A letter to the editor in my local paper this morning gave a very concise rundown on one of my favorite subjects, one I’ve blogged about often: the difference between perception and reality in how Democrats do with the economy and overall financial health of the country. The fact is that Dems do very well, much better than Republicans, and yet the perception is the opposite.
Part of that is a lazy media of course (another favorite target of mine), but I blame most of it on ourselves and our inability to create a narrative that resonates and takes hold.
It’s really time for Democrats to bite the bullet and start talking in soundbites and bumper stickers. It’s worked phenomenally well for conservatives. And it’s time for Democrats to ask themselves why most Americans can easily articulate the conservative message but not the liberal one.
Anyway, to that letter:
From an independent voter’s perspective, I find the following findings about this election’s hot-button issues to be thought-provoking and worth sharing:
Jobs: 8.5 million jobs have been lost since January 2008. Of this, 3.6 million jobs were lost by December 2008 and 7.5 million jobs were lost by June 2009, before the stimulus bill took effect. More than 860,000 private-sector jobs were created in 2010 — exceeding the total created in eight years under Bush II. By contrast, 22 million jobs were created under Clinton. (Source: U.S. Dept. of Labor)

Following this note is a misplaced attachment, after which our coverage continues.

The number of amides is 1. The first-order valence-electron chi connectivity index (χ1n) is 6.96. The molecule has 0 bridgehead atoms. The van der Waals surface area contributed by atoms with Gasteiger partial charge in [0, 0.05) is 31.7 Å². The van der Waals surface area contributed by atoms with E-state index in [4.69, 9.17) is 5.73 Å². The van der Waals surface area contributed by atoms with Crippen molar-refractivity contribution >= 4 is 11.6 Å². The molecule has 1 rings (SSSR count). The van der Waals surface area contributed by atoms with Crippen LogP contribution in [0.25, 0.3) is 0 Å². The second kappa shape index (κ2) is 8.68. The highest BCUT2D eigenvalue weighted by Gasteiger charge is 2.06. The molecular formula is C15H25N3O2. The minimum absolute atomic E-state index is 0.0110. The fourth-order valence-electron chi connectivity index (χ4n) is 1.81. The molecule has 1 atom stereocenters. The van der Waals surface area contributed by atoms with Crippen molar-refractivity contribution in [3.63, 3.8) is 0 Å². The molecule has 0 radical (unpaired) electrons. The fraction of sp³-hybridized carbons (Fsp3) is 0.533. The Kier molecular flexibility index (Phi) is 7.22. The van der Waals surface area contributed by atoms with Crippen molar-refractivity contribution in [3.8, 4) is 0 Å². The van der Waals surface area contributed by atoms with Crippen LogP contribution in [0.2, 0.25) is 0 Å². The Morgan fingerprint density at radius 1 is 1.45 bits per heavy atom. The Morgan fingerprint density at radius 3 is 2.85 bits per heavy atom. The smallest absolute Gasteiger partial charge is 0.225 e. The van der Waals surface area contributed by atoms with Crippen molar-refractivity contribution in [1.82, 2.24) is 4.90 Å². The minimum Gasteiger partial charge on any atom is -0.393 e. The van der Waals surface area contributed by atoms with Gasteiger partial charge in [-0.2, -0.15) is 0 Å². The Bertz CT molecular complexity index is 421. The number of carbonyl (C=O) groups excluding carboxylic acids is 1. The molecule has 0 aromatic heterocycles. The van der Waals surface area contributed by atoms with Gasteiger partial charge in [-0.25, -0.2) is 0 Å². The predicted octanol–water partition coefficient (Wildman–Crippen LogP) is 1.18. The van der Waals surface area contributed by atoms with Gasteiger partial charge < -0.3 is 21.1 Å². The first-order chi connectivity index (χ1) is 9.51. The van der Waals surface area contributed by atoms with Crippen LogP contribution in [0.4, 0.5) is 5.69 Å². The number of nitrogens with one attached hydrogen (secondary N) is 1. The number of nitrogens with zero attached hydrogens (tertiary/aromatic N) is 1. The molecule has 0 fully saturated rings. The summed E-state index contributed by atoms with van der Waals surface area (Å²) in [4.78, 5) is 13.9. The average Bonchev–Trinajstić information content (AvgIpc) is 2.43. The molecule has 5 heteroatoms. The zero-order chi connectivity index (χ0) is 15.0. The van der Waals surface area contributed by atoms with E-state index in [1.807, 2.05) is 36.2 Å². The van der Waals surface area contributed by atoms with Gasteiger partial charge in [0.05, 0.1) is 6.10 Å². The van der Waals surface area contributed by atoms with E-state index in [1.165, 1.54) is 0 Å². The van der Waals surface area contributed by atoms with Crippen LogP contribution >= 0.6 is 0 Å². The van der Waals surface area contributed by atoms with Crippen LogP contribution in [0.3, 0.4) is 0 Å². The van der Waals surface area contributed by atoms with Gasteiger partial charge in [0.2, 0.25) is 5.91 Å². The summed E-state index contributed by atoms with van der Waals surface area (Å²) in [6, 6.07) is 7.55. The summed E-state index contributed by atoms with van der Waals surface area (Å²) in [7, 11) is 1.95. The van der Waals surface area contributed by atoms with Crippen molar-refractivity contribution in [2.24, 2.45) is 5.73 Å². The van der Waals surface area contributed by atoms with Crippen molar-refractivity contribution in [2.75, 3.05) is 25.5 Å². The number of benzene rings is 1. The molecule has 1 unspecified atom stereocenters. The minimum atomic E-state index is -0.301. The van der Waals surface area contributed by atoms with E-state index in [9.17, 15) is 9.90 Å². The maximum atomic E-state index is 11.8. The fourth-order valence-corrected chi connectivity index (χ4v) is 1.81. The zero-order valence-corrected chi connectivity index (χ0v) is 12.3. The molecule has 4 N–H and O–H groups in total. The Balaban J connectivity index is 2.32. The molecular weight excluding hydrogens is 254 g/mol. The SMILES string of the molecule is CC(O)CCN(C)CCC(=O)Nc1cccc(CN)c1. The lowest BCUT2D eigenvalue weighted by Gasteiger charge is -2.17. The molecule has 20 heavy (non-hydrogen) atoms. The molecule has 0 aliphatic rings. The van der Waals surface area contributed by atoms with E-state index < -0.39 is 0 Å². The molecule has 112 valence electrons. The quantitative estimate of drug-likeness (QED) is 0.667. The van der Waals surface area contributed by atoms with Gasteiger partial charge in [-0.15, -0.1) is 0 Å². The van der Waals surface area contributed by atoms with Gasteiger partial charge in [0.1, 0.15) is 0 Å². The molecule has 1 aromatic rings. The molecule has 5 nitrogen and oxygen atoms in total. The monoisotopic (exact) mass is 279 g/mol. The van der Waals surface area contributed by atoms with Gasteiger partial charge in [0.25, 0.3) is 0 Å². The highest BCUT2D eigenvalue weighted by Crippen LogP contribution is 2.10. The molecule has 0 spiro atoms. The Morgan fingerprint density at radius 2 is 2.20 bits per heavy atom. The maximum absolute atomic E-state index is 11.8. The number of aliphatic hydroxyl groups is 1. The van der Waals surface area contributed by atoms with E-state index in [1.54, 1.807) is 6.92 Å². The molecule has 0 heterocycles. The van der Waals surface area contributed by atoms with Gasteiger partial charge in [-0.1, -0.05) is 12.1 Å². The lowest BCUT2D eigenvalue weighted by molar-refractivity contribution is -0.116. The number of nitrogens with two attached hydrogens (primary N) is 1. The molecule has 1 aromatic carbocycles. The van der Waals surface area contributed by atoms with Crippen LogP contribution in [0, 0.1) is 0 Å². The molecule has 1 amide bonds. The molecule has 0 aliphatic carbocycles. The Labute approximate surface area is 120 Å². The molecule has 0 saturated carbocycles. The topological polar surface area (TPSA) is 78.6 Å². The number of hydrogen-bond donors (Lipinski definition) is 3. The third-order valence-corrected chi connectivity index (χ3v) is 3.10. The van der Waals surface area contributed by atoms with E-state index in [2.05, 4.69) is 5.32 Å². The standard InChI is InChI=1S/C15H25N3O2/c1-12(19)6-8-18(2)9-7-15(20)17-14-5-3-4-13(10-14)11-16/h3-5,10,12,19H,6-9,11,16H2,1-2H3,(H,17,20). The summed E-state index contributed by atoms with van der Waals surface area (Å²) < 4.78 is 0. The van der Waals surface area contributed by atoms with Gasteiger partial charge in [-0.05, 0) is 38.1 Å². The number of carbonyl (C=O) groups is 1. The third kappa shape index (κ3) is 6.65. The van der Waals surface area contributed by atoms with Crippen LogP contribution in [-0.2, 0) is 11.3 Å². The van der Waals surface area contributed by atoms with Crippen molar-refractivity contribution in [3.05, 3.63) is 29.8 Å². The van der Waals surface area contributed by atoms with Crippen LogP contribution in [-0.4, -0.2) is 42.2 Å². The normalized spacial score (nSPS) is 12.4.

Government Spending: Federal government spending grew by 100 percent from $500 billion to $1 trillion under Reagan, by 22 percent under Clinton, and by 76 percent from $1.7 trillion to $3 trillion under Bush II. It is estimated to grow 25 percent by 2012. (Source: usgovernmentspending.com)
National Debt: Since World War II, Republican presidents have increased the national debt by an average of 9.2 percent per year, compared with 3.2 percent for the Democratic presidents. National debt as a percentage of GDP went up from 33 percent to 65 percent under Reagan-Bush I, down to 58 percent under Clinton and back up to 65 percent by 2006 under Bush II and a Republican Congress. More than $9 trillion was added to the debt during the Reagan and Bush I and II presidencies — a bulk of the current total of about $13 trillion. By January 2009, the debt was already at $11 trillion. (Source: Wikipedia)